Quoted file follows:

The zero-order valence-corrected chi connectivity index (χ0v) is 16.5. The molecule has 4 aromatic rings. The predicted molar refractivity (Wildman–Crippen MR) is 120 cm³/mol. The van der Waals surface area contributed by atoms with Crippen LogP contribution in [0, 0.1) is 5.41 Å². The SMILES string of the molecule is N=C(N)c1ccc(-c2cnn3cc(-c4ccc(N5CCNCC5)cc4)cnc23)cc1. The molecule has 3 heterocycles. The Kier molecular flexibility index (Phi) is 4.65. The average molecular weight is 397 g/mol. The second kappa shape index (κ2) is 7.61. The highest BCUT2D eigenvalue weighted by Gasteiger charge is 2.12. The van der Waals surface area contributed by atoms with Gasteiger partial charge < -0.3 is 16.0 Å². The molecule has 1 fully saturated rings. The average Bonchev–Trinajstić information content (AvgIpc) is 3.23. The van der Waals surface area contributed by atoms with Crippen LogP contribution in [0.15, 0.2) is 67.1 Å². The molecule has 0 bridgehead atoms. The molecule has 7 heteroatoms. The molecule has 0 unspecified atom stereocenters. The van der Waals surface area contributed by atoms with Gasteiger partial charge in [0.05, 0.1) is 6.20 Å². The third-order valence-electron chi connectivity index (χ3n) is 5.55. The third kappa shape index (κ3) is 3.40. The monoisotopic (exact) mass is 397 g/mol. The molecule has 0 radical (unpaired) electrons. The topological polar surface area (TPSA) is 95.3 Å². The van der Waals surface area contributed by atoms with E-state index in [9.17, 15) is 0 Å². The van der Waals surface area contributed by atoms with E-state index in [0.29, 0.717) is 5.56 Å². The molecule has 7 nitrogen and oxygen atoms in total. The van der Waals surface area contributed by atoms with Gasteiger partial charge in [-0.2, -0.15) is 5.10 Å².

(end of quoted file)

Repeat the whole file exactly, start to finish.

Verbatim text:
The zero-order valence-corrected chi connectivity index (χ0v) is 16.5. The molecule has 4 aromatic rings. The predicted molar refractivity (Wildman–Crippen MR) is 120 cm³/mol. The van der Waals surface area contributed by atoms with Crippen LogP contribution in [0, 0.1) is 5.41 Å². The SMILES string of the molecule is N=C(N)c1ccc(-c2cnn3cc(-c4ccc(N5CCNCC5)cc4)cnc23)cc1. The molecule has 3 heterocycles. The Kier molecular flexibility index (Phi) is 4.65. The average molecular weight is 397 g/mol. The second kappa shape index (κ2) is 7.61. The highest BCUT2D eigenvalue weighted by Gasteiger charge is 2.12. The van der Waals surface area contributed by atoms with Gasteiger partial charge < -0.3 is 16.0 Å². The molecule has 1 fully saturated rings. The average Bonchev–Trinajstić information content (AvgIpc) is 3.23. The van der Waals surface area contributed by atoms with Crippen LogP contribution in [0.15, 0.2) is 67.1 Å². The molecule has 0 bridgehead atoms. The molecule has 7 heteroatoms. The molecule has 0 unspecified atom stereocenters. The van der Waals surface area contributed by atoms with Gasteiger partial charge in [0.05, 0.1) is 6.20 Å². The third-order valence-electron chi connectivity index (χ3n) is 5.55. The third kappa shape index (κ3) is 3.40. The monoisotopic (exact) mass is 397 g/mol. The molecule has 0 radical (unpaired) electrons. The topological polar surface area (TPSA) is 95.3 Å². The van der Waals surface area contributed by atoms with E-state index in [9.17, 15) is 0 Å². The van der Waals surface area contributed by atoms with E-state index in [0.29, 0.717) is 5.56 Å². The molecule has 7 nitrogen and oxygen atoms in total. The van der Waals surface area contributed by atoms with Gasteiger partial charge in [-0.2, -0.15) is 5.10 Å².